Picture the scene, like something straight out of Miami Vice: At your favorite restaurant, sitting in your usual booth--it's date night, or family night, or whatever gets you out of the house on a Friday night for some two-for-one drink specials and a Bloomin' Onion. A server, replete with flair, approaches your table with the margaritas you ordered, setting them down in front of you as a tiny burst of tequila and lime tickles your senses. Then she does the unthinkable. She slips a couple of straws from her apron pocket and puts them on the table--without you asking first!
"It's going down," says a voice from two booths over, and suddenly ten cops appear out of nowhere with guns drawn. One of them then grabs the server and cuffs her on the spot, rattling off her Miranda rights as he drags her off to an awaiting police car. That's when you spot the lead detective--a dark, brooding figure standing off by himself, next to the pot vending machine by the men's room door.
Approaching cautiously, you go over and ask him, "How do you do it, day after day?"
"It's my job," he replies, lighting up a doobie he got from the machine, and then walking out into the cool California night on the way to his next bust--a Denny's down on Melrose.
“We need to create awareness around the issue of one-time use plastic straws and its detrimental effects on our landfills, waterways, and oceans,” stated Majority Leader [Ian] Calderon. “AB 1884 is not ban on plastic straws. It is a small step towards curbing our reliance on these convenience products, which will hopefully contribute to a change in consumer attitudes and usage.”
And, to be sure, AB 1884 isn't an actual ban on plastic drinking straws. It's something much stupider. It criminalizes the handing out of drinking straws in restaurants unless a customer specifically requests one. In other words, if Alfonse down at Mama Mia's Pizza and Pasta drops a straw in your Cherry Coke without you asking, he could be subject to a $1000 fine and even some time in the hoosegow sharing a dirty toilet with a guy whose street name is "El Choppo."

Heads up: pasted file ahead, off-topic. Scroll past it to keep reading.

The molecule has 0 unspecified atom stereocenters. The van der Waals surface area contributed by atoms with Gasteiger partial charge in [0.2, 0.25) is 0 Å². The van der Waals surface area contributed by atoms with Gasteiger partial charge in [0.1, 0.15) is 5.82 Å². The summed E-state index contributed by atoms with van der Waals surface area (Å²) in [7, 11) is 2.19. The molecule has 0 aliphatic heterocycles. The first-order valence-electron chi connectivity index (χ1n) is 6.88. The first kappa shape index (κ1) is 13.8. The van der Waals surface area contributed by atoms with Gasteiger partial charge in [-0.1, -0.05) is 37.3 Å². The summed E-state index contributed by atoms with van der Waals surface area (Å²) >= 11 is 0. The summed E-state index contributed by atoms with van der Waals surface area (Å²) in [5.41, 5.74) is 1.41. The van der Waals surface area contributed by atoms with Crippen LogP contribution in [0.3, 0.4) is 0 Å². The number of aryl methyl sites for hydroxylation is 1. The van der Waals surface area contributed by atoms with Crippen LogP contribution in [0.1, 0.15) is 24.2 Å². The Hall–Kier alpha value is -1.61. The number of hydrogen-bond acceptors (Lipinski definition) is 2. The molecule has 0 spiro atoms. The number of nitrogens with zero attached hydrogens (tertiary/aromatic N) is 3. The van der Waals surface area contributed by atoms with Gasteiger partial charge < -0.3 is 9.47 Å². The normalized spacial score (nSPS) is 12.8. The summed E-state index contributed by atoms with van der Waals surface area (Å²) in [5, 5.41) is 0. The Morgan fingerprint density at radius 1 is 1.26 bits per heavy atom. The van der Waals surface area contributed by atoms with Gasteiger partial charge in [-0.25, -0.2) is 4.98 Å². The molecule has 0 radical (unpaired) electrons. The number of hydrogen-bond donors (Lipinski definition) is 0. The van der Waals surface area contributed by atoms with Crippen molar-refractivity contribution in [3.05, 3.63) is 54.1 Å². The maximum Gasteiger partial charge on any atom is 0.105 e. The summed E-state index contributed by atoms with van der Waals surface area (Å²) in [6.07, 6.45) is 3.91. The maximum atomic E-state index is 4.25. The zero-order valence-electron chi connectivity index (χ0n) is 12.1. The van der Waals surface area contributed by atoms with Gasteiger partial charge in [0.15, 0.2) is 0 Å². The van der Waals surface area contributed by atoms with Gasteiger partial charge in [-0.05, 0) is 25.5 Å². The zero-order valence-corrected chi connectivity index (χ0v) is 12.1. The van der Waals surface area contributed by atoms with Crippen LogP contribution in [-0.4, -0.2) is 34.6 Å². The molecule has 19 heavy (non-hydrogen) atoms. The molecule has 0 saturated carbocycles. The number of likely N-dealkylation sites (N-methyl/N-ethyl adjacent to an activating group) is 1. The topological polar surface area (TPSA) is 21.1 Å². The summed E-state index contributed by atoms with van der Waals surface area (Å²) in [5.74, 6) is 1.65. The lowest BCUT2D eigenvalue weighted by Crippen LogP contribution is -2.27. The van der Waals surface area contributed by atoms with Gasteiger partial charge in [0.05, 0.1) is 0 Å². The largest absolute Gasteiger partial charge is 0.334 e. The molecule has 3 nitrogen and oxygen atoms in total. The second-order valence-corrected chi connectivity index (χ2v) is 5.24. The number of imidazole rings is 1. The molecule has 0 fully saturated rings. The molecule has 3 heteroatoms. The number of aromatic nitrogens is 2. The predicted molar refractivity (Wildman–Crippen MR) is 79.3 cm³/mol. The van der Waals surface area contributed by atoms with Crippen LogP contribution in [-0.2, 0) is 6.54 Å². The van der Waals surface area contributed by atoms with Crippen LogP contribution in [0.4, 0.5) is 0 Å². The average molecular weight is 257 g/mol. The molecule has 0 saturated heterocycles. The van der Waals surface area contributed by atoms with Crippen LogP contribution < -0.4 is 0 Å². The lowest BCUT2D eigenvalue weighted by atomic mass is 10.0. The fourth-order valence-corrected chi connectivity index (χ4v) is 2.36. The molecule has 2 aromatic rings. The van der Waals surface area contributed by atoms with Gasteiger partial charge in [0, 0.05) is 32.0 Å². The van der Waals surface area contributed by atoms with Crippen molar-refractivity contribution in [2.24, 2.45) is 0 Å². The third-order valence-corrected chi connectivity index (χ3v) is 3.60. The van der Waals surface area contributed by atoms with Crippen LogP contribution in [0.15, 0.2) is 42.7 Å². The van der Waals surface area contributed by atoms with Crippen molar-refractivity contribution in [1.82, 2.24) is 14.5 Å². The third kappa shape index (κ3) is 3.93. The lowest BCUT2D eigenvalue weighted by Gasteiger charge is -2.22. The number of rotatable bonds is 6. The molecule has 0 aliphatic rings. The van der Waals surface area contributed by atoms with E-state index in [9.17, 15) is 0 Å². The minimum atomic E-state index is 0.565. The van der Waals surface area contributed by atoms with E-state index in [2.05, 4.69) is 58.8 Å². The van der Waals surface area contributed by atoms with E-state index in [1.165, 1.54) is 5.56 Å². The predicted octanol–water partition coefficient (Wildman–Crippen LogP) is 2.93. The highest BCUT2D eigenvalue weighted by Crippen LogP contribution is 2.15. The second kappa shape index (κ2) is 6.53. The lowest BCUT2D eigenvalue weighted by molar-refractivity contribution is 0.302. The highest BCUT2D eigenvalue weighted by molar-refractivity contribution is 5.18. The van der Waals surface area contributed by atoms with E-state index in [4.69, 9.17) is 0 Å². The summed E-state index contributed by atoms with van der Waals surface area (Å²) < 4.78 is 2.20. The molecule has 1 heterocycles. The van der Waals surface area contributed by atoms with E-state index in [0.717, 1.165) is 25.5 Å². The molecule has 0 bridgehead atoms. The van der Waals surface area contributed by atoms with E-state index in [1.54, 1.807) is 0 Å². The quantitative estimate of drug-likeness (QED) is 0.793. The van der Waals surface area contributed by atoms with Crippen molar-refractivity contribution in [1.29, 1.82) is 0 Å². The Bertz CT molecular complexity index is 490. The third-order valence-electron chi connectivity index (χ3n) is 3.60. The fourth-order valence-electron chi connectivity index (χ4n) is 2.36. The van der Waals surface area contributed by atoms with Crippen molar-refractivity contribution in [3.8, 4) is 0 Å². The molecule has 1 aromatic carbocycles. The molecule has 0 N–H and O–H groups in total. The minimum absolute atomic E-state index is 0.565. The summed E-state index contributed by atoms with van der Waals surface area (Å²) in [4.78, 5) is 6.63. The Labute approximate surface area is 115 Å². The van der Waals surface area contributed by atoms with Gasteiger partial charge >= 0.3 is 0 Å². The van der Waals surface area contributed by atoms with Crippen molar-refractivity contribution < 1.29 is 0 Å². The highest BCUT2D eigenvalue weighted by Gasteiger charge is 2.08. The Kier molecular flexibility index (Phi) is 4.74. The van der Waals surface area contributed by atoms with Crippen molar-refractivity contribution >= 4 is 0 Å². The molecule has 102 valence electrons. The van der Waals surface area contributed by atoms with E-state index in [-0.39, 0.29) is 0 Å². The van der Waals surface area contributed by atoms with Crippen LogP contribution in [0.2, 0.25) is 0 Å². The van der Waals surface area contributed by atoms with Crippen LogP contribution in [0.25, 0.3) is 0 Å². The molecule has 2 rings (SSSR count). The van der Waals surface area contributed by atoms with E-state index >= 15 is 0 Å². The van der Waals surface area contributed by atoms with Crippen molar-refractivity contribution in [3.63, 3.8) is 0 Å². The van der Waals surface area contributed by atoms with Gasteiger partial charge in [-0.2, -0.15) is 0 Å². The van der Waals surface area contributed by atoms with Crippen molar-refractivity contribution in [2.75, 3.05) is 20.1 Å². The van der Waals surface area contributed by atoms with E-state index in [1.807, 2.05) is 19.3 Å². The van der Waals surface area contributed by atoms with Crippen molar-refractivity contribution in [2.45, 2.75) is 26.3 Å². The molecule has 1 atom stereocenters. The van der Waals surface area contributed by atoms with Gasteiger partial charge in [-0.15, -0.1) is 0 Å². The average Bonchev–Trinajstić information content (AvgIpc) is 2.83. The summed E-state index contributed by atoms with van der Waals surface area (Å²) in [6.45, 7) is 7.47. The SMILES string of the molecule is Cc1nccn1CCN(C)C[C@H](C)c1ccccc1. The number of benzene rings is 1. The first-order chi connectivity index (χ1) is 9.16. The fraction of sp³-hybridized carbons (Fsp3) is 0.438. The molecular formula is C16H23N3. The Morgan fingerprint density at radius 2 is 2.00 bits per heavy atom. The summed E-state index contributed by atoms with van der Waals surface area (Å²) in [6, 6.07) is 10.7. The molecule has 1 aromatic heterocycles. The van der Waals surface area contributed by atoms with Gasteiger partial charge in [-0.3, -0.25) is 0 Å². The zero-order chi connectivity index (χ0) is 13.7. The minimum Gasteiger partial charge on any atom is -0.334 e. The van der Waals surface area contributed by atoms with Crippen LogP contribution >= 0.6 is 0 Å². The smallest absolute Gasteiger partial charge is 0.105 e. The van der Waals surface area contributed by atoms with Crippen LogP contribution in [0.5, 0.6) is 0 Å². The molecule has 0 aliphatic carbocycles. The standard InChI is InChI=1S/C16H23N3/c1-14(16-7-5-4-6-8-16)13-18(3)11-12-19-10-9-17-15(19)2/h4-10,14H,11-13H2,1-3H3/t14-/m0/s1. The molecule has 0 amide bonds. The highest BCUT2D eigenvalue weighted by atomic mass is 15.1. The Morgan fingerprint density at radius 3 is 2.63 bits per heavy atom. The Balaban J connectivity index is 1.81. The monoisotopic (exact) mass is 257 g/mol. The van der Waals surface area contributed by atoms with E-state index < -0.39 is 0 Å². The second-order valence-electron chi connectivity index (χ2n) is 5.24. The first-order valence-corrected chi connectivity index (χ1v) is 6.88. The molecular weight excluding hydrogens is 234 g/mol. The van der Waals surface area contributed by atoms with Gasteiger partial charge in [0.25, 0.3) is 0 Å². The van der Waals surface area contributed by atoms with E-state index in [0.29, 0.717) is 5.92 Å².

But don't worry, it's all cool because the environment:
An estimated 500 million straws are used in the United States every day. This number is enough to fill over 127 school buses each day and is calculated to be about 1.6 straws per person in the U.S. In a summary of all trash collected as part of California’s Coastal Cleanup Day between 1989 and 2014, straws and stirrers rank as the 6th most common item collected. AB 1884 is a step toward lowering these alarming figures and is a simple way for consumers to change their plastic use behavior.
Um, 500 million straws--per day? Doesn't that sound a little extreme? By this press release's own calculations, that would mean the volume equivalent of over 46,000 school buses would be getting dumped over the United States every year. Wouldn't we be drowning in straws by now?
The 500 million figure is often attributed to the National Park Service; it in turn got it from the recycling company Eco-Cycle.
Eco-Cycle is unable to provide any data to back up this number, telling Reason that it was relying on the research of one Milo Cress. Cress—whose Be Straw Free Campaign is hosted on Eco-Cycle’s website—tells Reason that he arrived at the 500 million straws a day figure from phone surveys he conducted of straw manufacturers in 2011, when he was just 9 years old.
Makes sense. Next thing you know, California will pass a law giving 9 year olds the right to vote--but only if they're good little environmentalists like Milo.
At any rate, how would California enforce such a law even if it manages to pass? Will a customer have to lodge a complaint? What if the server denies the charge? Will there have to be witnesses to the event in question? Are bendy straws exempt? The list of questions goes on and on.
If you ask me, California would better serve its citizens by banning Burger King french fries. Those are a real crime.